We may be at the beginning of a market shift. Realtor.com’s Chief Economist Danielle Hale reports that Pending home sales remained lower than one year ago for the sixth consecutive month in spite of inventory beginning to become more available. Six months of declining pending home sales year over year suggests we are experiencing market movements that cannot be explained away by seasonal variation. According to Hale, a mismatch in price between what’s available
"A 10 percent increase in housing costs in a county is associated with a roughly 5 percent increase in housing costs in its neighboring counties." -California Legislative Analyst Office "Historically, Santa Cruz has provided housing base for major job centers located in Silicon Valley. This relationship has been one of the major drivers of housing demand, especially for single family dwellings in the above moderate household income category. Further, jobs in Santa Clara County
As we talk to clients, we are hearing a similar question time and time again: When Will Prices Go Down? Measures of housing affordability in Santa Cruz suggest that rising income levels in neighboring communities are pushing up housing prices. Santa Cruz residents are finding it challenging to afford homes and younger generations are leaving in search for lower-priced housing. To maintain a healthy, diverse, and vibrant community it's vital that local economic growth keeps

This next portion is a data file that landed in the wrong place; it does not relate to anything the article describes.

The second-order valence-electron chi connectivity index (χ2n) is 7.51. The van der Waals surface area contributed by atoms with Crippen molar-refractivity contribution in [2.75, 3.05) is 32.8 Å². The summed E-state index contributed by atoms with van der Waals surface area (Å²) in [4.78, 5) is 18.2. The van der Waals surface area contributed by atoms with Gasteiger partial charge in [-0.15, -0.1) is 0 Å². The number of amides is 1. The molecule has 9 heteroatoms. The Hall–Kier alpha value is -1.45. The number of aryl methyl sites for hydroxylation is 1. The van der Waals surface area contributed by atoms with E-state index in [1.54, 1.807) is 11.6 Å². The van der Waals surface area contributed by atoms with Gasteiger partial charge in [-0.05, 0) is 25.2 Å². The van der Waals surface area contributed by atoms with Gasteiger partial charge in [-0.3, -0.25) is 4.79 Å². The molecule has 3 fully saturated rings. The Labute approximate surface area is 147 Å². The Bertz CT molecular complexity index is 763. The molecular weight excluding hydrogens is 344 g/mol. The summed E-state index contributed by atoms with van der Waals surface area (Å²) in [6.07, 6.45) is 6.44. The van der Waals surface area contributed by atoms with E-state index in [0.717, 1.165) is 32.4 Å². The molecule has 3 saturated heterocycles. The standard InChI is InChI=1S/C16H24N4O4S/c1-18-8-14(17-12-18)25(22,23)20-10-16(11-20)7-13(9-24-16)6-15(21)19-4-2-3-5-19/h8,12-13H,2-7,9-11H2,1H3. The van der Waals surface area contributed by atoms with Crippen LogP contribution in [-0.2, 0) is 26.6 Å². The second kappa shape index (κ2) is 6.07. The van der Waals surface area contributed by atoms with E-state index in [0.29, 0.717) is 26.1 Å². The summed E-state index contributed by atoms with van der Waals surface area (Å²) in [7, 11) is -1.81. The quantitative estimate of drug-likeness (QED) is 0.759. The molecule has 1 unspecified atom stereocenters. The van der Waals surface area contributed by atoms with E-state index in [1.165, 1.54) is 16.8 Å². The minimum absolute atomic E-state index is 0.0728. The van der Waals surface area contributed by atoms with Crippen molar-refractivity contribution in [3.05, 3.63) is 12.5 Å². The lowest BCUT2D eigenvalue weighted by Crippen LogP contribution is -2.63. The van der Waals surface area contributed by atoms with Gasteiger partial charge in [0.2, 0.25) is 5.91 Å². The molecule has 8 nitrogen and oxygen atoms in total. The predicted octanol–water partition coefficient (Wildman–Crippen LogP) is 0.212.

The truth is, homeownership is challenging for many right now because of high prices, high rents, and low supply. However, the state and local governments are working to remove barriers to development, improving the supply shortage in our state. Additionally, there are loan programs that are helping to break down walls to homeownership for new homeowners.
Historically high housing prices in Santa Cruz and the Bay Area are on the minds of many. It naturally follows to ask, are we in a housing bubble? A bubble occurs when prices are decoupled from the true value of an asset, and due to the expectation that prices will continue to rise, they do so until the bubble bursts. Therefore, the question is, are people buying real estate in the Bay Area simply because